Hello, GS Nation. Welcome to the future features of JavaScript. In this talk, we will be going through different proposals from stage 0 to stage 3, understand why they exist, what they're trying to solve, and hopefully they get implemented in all of the JavaScript environments. I'm Hemant. I'm an engineering manager here at PayPal, a TC39 delegate, a Google developer expert for web and payments domain. You can hit me at Newman on Twitter or find me on html.com. The ECMA International has a lot of technical communities, out of which TC39 happens to be the ECMAScript community, which is responsible for the specification that JavaScript implements. The TC39 process includes different stages, starting from stage 0 to stage 4, where stage 4 is finished and implemented in different environments, and stage 1 is more like a strawman with just basic idea of what the proposal is. In this talk, we will go from stage 0 to stage 3 and see different proposals. If we look into the current state of how the proposals are, on stage 0, we have 18 proposals. On stage 1, we have 91 proposals, and stage 2, we have 22, and stage 3, we have 17, and stage 4, we have 59 proposals. Let's dive into and surprise ourselves with some of these proposals. Starting with stage 3, say we have an array of objects and you want to find a particular value from the end of the array. What would you do? You would probably do a reverse on that array and do a find. In this case, we are trying to find the values which are not divisible by 2. In this case, we got value as 3, but we had to reverse the array and then do a find. What if we had a convenient method which says, array.findFromLast, array.findLast, here is the condition, give me the element. What if you were to find the last index? You would again do a reverse and do a find.index, and take the array.length and subtract minus 1 from it and subtract that value from whatever we found if the result is matched to find the index. In this case, the value was 2. Suppose the condition is not met, where we are looking for number 42. The value should have been minus 1, but it is 4. What if we had a method which said, array.findLastIndex, and when the condition is met, it would find the index if it's present, and if not, it would give minus 1. Wouldn't it be convenient? Here on the left is a comment from one of the issues in GitHub for this proposal, where the idea was to discuss and come up with names. As you can see, some of the names that were popped up in the issue was findRight, findIndexRight, findLast, findIndexLast, findEnd, findIndexEnd, and so on. And finally, we have findLast and findLastIndex as the proposal today. On the right side, we can see an implementation from the Chromium source, which says, fast array, findLast. If you were to open up spec, you could do a one-on-one mapping to each of those lines in this code to understand how the specification is implemented. For example, on the comment where it says 4, that's 0.4. In the spec, we say, let k be length minus 1, and that's where we have the exact implementation here. And that is findLast and findLastIndex. Then we have import assertion. This kind of proposal gives a way to assert the type that we're importing. For example, in this case, we are saying import JSON from foo.json, assert type JSON. We are saying, OK, this is of type JSON. And if you were to use dynamic imports, you would say import foo.json and say assert type JSON when you are doing a dynamic import. And if, say, you have a JavaScript which is exporting a value, and you want to export that value from your file, you could say export value from foo.js, which is exporting that value. And then you are asserting type to be JavaScript. And finally, you could use type to be WebAssembly. And this can also be used in the script tag. And you might be wondering, why should I use an assert type? Right? Why do I need this inline thing? Why not just import JSON from foo.json? Well, it happens just relying on the MIME type to figure out whether it's JSON or not causes a security bug. There are a lot of concerns around security on just importing a random file. And then you have to make sure that you are asserting this is of type JSON. And if it is something else apart from JSON, it would throw and say, hey, I don't know, because I'm trying to assert this to be a JSON file, and it's not, thereby keeping the code more secure and giving us an easy way to express ourselves inline on what type is this in terms of asserting that this is what we are really importing. Similarly, we have JSON modules, which is very much similar to what we saw previously, you can import JSON as modules and having this assertion type. But you might be wondering, why two different proposals? Is it very much similar to what we just saw previously? Well, if you dig into the notes from the meeting, you can notice here that there was a discussion and the decision that was made which said, one of the decisions was that to decouple JSON modules, so that it makes into stage two, and then progresses to different states, right? This is a common thing that happens during the phase of a proposal, it might get modified, it get changed, can branch into two different proposals, it can also get discarded, rejected to a lot of reasons. So here we saw that JSON module was part of the import assertion, but become an independent proposal in itself and so that it can accelerate quickly towards the finish. Definitely don't miss this talk from Yulia, which is part of JS Nation this time, and she's talking about how JS modules work from a browser's perspective. She's a team in the 39 delegate, of course, and as an implementer in Firefox, this talk is must watch if you want to know more about how JSON modules work. The other proposal we have is change array by copy. As the name says, it's you're changing an array by copy. Let's see some of the examples here. Say you have a sequence, an array which 1, 2, 3, and then you say 2 reversed, of course, you get 3 to 1. But interestingly, the sequence remains the same, we are not mutating the sequence. And that's where it's super useful when you're not mutating the array, but still getting the reverse of the array. Similarly, you have sort, 2 sorted, where you are going to sort, say in this case, you went 8 arrays, and you could say out of order, 2 sorted, you get the sorted array, but the original array stays as is. And we have the bit method where if you want to make a change to the array, in this case, the correction needed is the array where we have 1, 1, and 3, and we want to have 42 in the index 1 rather than 1. So we say correction needed with 142, we get 142, 3, but the original array remains as is, that's 1, 1, 3. Say you want to splice, you could also call the 2 spliced. Here we have 2 on, so we get 5410 from an array which was 543210. So we splice that, but the input original array remains same and is not changed. This is a very convenient method. We have array groupby and array groupby to map. Let's say we have an inventory with veggies and fruits, in this example, with different quantities. Then you could just say inventory.groupby type and you get an object which has the keys as fruit and veggies and the values are array of the respective values from the inventory. Then we have inventory.groupby to map, which does very much similar to what groupby does, but it returns as a map, so we can do all the map operations on the return value. Unlike inventory.groupby gives you an object, here you get a map. So this is for convenience, so you could do all the map operations. And this has many use cases and this is super useful. Up next, we have stage 2. Say we have a generator which yields multiples of 2. And if you were to convert that into an array, so what would you do? Today you would take an array and use an for of await syntax and use it on the generator and keep pushing it to the array and then you would probably get an array. So basically converting that into an array. So what if we had an easy method? Array from async, you give an async generator, you await on it and what you get back is an array. Wouldn't that make life easier with just this one liner, which is super convenient? And yes, if you are thinking about promises, well, we could do the same thing as we did in the previous example. If your generator is yielding promises and then you were to convert, you wanted to convert that into an array of promises, then you could just say async from array, generate promises, await on it and you would get an array. This makes life very easy if you're trying to work on generators and async objects and trying to convert them into an array. So it's async from array. It's very much similar to an array.from where you could pass an object which is like an array and get it converted to an array if you give it a length. And similarly, it's an extension of that which says array from async rather than just array from and pass it to an object. The next proposal, what we have is throw expressions. Say we have a function which says save and it is receiving a parameter. And what if the user doesn't pass in a parameter or what if the user passing a parameter that you don't want them to pass? You would probably check the type and do all the required assertions and then throw if it's not matching your expectation. What if this can be done as an expression in line? In this case, you say file name equals throw new error type error argument required. This would throw automatically if that argument is not passed into the save function. You could also have it within the arrow function bodies. In this case, you have an extract syntax free AST with lint which has a with method as one of its keys. If someone is trying to use the with method, then you could just throw saying that, hey, avoid using the with method, which statement. Then you can also use it in logical operators. Say you have a getter and setter within the class and for setter, you would say if the value is not passed, then you could throw saying that invalid value if it's not the value that you're looking for. And you could also use it in conditional expressions. And if all your conditional expression exhaust, you can just throw a new error saying that unsupported encoding. In this case, you have the different encoders from use the duty of eight to so on. That is throw expressions. Records and TPUs are one of the most important and interesting proposals in the recent past, which kind of brings in immutability to JavaScript. So we all know when we do strict equalities of two objects with the same key value pairs, they are false even if the same holds for others with the same values, but we do a strict equality that's false. But if you have this syntax where you have a hash for what looks like an object, you tell and you're in hash for what looks like an array. They both equate themselves to be true. And that is according to Puel where you could say type of hash, which looks like an object, which is immutable is a record and type of hash, which looks like an array, which is immutable again is a TPU. So if you have an object which you want to convert into a record, you could just call it with a record constructor and you would get the record back. Or if you have an array which you want to convert into TPU, you could set TPU from, pass it an array and you get TPU back. And definitely do watch Robin Richard's talk on records and TPU immutable data structures in JavaScript, where he goes in detail. Also TC39 delegate, and this is a part of the JS Nation talk series too. Next we have the pipeline operator. Say we have this example, which is Funzall logging chalk.dim object.keys of environment variables, mapping or environment variables and taking the key value pairs and joining it. Finally joining the entire arcs to kind of create an output. Isn't this bit confusing? Like let's see how the brain probably would try to evaluate this. It would say object.keys from left side, then we have map on the right side and we have join on the right side and the template literal on both sides, the tilde characters. And then we have chalk.dim and then we have Funzall log. It's a lot of nesting and convoluted code. What if we were to make it more easier, right? Let's see this example, where it's just object.keys of environment variables, map the environment variables, return me this string and then join. And then you have this strange looking syntax, which is pipe. And then it says dollar dollar percentage where percentage basically is the value that evaluated in the previous step. Then we say chalk.dim percentage. Again that percentage is replaced by the value that was evaluated in previous step. And finally we console log percentage. That's the value that's evaluated in the previous step. Thereby making it easy to read and understand also to change different methods. And that's pipeline operator. There are two competing proposals for pipeline operators, Hack and Fsharp pipelines. But there was another third proposal, which was kind of a smart mix of these two proposals, but that has been withdrawn. This is what we have currently today for the pipeline operator. Map.implace is another interesting proposal where say you have a map and you want to check whether the key exists within the map or not before setting it, which is a common use case. You would say if not map has key, then map.setKeyValue. Then you do map.get and do things. What if it could be more simpler and you say map.implace key insert value do the thing, right? It would basically check if that key is there or not and then insert. And probably you would have also done this. Map.get get the old value. If the old value is not there, then set the value else set the updated value. What if we could avoid these two lookups and make it more simpler? You could do map.implace and put a key there and you have update and insert methods within implace and you could operate based on your use case. And map.implace makes it more simpler in avoiding those extra lookups. Iterator helper is a large proposal. And let me try to fit it in this slide and see the different things that iterator helper provides. Right, so say you have a function which is a generator function which kind of generates all the natural numbers. And of course, if you do result.next, you keep getting those numbers. What if you were to do a map on this iterator? Yes, this proposal talks about it. You could do a map. You want to do a filter? Yes, we could do a filter. And here's an example. You have an async iterator from URLs. You get an async iterator, then do a map on it, then do an await fetch and then get the response JSON. Finally, do a two array. So you have an array of all of those responses as JSONs. And then if you want to do a take, if you want to be a bit lazy and just take only three of them from those huge series that this generator is providing, you could do that. If you want to drop three, you could do that. If you want to have an, if you do dot values, you get that iterator and you want to do as index space, then you get an index pair that that would be like a zero X and one Y and two Z and so on. And then you could also do a for each, every, some, find, all of this on values. That's Iterate Helper where it makes life easier to iterate over all of these different methods and having async iterators. Now we have stage one, say you have an array of ABCD and you want to do array.slice one three. What do we get? Is it BC or BCD? Say we have an array of ABCD again, and we do array.slice. What do we get? ABC or D, right? Well, this can be easier with slice notation, which is bit intuitive where you say array three colon. That means give me D. And if I say one colon three, that's one to three, that's BC, give me BC. If I have minus two, start from the end, give me AB. I have minus 10, which is out of bounds, give me an empty array. So if you were from the Python land, you would have probably used this a lot. And many of the languages do provide this facility and it would be super nice to see this in JavaScript. Type annotation is a big proposal and created a lot of noise in the public domain and too many people are interested because of how people are used to TypeScript these days in terms of using type. Here's what the proposal basically is about. If you're used to JS doc, you'd probably have used something like this where you said, hey, here's my string, string, string function right from the reading of the proposal. Where we have P1 as a parameter, the string and P2 is a string and so on. And this is how you would probably put it in your JS doc. And with this proposal, it looks very much similar to the TypeScript syntax here where you would say P1 is string, P2 is optional, where it's a string and P2, P3 is optional and string and P4 is defaulting to test. And this function returns a string, right? So Type1 annotation gives us this kind of a syntax where you could add the annotations to your methods and it's an evolving proposal and it's very interesting to read about the details. Next we have array unique by. As the name says, say you have an array of, in this case we have 1, 2, 3, 3, 2, 1 and we do an unique by, we get 1, 2, 3. But it gets interesting if the array has objects, right? And you want to do unique by UID, then you could do that. Or you want to do an unique by which takes an ID, UID, you want to do those pairs and probably get unique by, you could get that too. So unique by is a very convenient method to kind of get unique values from an array which has duplicates. Number range and bigInt range is a proposal that kind of gives this range method on bigInt and numbers. So in the first example, we have a for-off loop where the bigInt range starts from 0 into 43N which kind of locks 0 to 42N numbers. If you are referring to the iterator helper that we previously saw, where you can do a number range from 0 to infinity, take say a thousand of them and filter the numbers that are not divisible by 3 and then do a 2 array, you would get those numbers. Or say you have a generator which generates just even numbers from 0 to infinity and you want to, you just want numbers from, like get all the odd numbers from say 1 to 99. You could do number range 1 to 100 of 2, then you would get those. So that's the range method on number and bigInt range. Function one is another proposal that's interesting. Say you have a function that you want to execute only once for various reasons. And then say in this example, you say function once and you say f.once as f1s and f1s of 3 would print 3 and return 6. That's the console log that's there in the function. But f, again, if you call the same function f1s with 3, it doesn't print anything but return 6. f1s of 2 also return 6, doesn't print anything. So it's just execute once and if you keep executing it again, you just get back the same value that was evaluated when it was invoked for the very first time. There are some interesting discussions in the issue for function ones. Say you have a function which is a recursive code and you do a g.once and then you call g once, what should happen? Or say you have a function g of x which does stuff which takes a lot of time and has async operations in it. And then you say async g once and you get promise one and you do async g once again, you get a promise two. What should happen? So these are some of the interesting discussions that happens in proposal and it's a good practice to go and read the issues and try to dig and understand what's happening and we could also contribute with your opinions. String.cook is another interesting proposal where say you have an Unicode sequence here for say u61, you do string.raw, you get the same thing back. You do a string.raw and then pass in an object which has a key raw and which has an array of value of that Unicode sequence, you would get an A. So if you do a console log, you probably get A for this Unicode sequence. What if we had string.cook instead of saying string.raw with passing in an object with raw as its key and the value being an array with that value that you want to kind of convert it into a string? Well, it's complex, right? You might sometimes miss that there is this property with string.cook that it behaves in a way if you pass an object with raw as its key. Rather, if you had string.cook and just passed slash u61, you would get A. So this proposal makes it simple and make your code less error prone while you're operating with string.raw. ToExpression is one such proposal which makes things simpler in evaluating and assigning values to say written values or to variables. In this example, it's a JSX example where you have a doExpression which says if logged in, then return a logged out button. If else, you return a login button. This is a pretty common construct in JSX. You would probably use a conditional operator or try to return this component. Here, we're just putting a doExpression that evaluates on whatever is evaluated to true is the value that it returns. Let's see another simple example here. Say we have let x on a doExpression and we say let temp is the function call. And then we say temp into temp plus one. So temp into temp plus one is whatever that evaluates gets assigned to the variable x. Similarly, if you have x do with else, else, and else, whatever condition matches and whether f or g or h method is called, whatever the return value of those method gets assigned to x. Thereby making it more simpler in terms of assigning the values to variables when there is a nested construct and there are too many things to return and evaluate. On the similar lane, we have async doExpression. Say we have async operations within the do block. So we could say async do and say fetch a thing and return a JSON response and fetch another thing, get a JSON response, put it in promise.all and evaluate and you get back the result. Pattern matching is another interesting proposal where say you are fetching some JSON service in the example and you get a result and you do a match on matchable. Then you say when say my status is 404, I could say JSON not found or I could just pick up the status and do a check myself and say if status is greater than 400, then throw a request error and so on. And partial application, if you are into a functional programming, then you would really know what a partial application is. Say you have a function which takes n number of arguments and you're passing partial number of arguments to it rather than passing everything. And later on, you would pass in the other argument as your function progresses. And in this example, you could do a partial application from the left or partial application from the right or you could do a partial application of any argument. And that's where the partial application comes into action. And the question mark is the placeholder which says, hey, this argument will be passed on later on. Finally, we are on stage zero where we have this bind syntax. Say we have object followed by the double colon, which is the bind syntax and function, which basically is equal to object.function.bind object. Say if you were to use console log as a variable a few years back in the history, you would probably do a console.log bind console so that the object is bound to the right context. Similarly, if you have object followed by this bind syntax function value, which is equal into function.call object value. And if you were to use a this bind syntax object.function value, that is equal to saying that object.function.call object value. So let's see a quick example to make it much simpler. So you have an iterator library, which gives you map, take while, and for each. And we have a get player function, which kind of gives you all of the players and you are mapping through those players. Even though it's not mappable, you do a map.call and then get the characters. Then you do a take while.call and get the strengths which are greater than 100. And then finally do a for each.call to loop over them and console log. It would have been more simpler to use the this bind syntax. You would say get player, this bind syntax, map it with x.characters, bind it with take while again, get the strength and do a for each. So everything is bound properly, the execution context, and you get the value that you're expecting. The final one, what we have is string characters. Say we have a string with a dash underscore dash ABC dash underscore dash and the characters we have is a dash and underscore. We could say string dot trim characters that would find all of those characters to trim it off. So we just have ABC and then we could do a string dot trim characters. You could do a trim start that would just do, you know, trim the characters at the beginning. So the dash underscore dash is gone and what we have is ABC underscore ABC dash underscore and if you do it from the end, the dash underscore dash from the end is trimmed off. So that is string trimming of characters. That is all we have folks and hope you liked all of the proposals and I'm super excited about these proposals and hope all of them make it to different JavaScript environments and we reap the benefit of it. Thank you.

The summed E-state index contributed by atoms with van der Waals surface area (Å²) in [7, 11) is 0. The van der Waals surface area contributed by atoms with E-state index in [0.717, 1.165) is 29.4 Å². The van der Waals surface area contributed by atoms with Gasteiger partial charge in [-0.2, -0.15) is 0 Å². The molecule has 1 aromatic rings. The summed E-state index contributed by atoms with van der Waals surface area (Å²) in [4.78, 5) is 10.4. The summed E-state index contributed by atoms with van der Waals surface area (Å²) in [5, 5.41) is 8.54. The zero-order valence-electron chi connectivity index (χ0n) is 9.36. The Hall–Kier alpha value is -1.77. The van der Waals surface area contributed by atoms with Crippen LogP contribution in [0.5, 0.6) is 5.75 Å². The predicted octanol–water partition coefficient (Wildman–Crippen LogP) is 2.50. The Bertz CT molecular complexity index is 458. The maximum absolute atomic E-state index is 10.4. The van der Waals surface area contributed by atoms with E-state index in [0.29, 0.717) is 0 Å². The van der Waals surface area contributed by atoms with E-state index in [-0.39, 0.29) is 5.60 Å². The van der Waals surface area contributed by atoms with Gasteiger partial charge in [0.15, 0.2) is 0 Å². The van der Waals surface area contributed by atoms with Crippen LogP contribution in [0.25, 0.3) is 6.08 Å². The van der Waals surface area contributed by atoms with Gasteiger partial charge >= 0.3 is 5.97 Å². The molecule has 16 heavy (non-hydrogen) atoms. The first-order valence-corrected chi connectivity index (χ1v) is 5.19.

28 min
20 Jun, 2022